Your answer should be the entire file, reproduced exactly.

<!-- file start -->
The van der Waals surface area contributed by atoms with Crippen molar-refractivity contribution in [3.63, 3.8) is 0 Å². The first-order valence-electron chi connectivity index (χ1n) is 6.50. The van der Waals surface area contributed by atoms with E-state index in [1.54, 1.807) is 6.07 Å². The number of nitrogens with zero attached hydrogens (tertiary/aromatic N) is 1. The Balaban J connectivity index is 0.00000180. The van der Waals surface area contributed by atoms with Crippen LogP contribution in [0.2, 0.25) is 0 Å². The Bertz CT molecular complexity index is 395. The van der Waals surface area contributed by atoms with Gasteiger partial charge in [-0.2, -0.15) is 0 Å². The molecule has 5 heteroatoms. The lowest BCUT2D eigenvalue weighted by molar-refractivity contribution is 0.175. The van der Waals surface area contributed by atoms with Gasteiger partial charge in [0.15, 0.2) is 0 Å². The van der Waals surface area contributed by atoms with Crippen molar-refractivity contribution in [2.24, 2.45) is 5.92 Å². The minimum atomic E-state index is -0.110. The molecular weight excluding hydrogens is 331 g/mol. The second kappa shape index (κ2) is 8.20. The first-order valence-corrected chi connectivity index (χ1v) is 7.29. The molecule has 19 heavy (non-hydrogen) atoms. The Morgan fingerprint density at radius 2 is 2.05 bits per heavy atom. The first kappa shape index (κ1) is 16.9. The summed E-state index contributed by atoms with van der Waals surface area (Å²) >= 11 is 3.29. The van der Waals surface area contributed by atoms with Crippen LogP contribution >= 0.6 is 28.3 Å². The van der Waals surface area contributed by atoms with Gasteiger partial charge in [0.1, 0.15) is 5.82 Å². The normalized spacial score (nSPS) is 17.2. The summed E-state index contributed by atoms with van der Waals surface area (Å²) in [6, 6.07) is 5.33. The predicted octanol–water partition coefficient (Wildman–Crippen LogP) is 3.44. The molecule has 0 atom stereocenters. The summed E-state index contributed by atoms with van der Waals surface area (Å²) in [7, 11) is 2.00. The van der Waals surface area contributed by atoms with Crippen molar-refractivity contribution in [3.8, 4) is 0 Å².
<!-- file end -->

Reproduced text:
The van der Waals surface area contributed by atoms with Crippen molar-refractivity contribution in [3.63, 3.8) is 0 Å². The first-order valence-electron chi connectivity index (χ1n) is 6.50. The van der Waals surface area contributed by atoms with E-state index in [1.54, 1.807) is 6.07 Å². The number of nitrogens with zero attached hydrogens (tertiary/aromatic N) is 1. The Balaban J connectivity index is 0.00000180. The van der Waals surface area contributed by atoms with Crippen LogP contribution in [0.2, 0.25) is 0 Å². The Bertz CT molecular complexity index is 395. The van der Waals surface area contributed by atoms with Gasteiger partial charge in [-0.2, -0.15) is 0 Å². The molecule has 5 heteroatoms. The lowest BCUT2D eigenvalue weighted by molar-refractivity contribution is 0.175. The van der Waals surface area contributed by atoms with Gasteiger partial charge in [0.15, 0.2) is 0 Å². The van der Waals surface area contributed by atoms with Crippen molar-refractivity contribution in [2.24, 2.45) is 5.92 Å². The minimum atomic E-state index is -0.110. The molecular weight excluding hydrogens is 331 g/mol. The second kappa shape index (κ2) is 8.20. The first-order valence-corrected chi connectivity index (χ1v) is 7.29. The molecule has 19 heavy (non-hydrogen) atoms. The Morgan fingerprint density at radius 2 is 2.05 bits per heavy atom. The first kappa shape index (κ1) is 16.9. The summed E-state index contributed by atoms with van der Waals surface area (Å²) >= 11 is 3.29. The van der Waals surface area contributed by atoms with Crippen LogP contribution >= 0.6 is 28.3 Å². The van der Waals surface area contributed by atoms with Gasteiger partial charge in [0.1, 0.15) is 5.82 Å². The normalized spacial score (nSPS) is 17.2. The summed E-state index contributed by atoms with van der Waals surface area (Å²) in [6, 6.07) is 5.33. The predicted octanol–water partition coefficient (Wildman–Crippen LogP) is 3.44. The molecule has 0 atom stereocenters. The summed E-state index contributed by atoms with van der Waals surface area (Å²) in [7, 11) is 2.00. The van der Waals surface area contributed by atoms with Crippen molar-refractivity contribution in [3.8, 4) is 0 Å².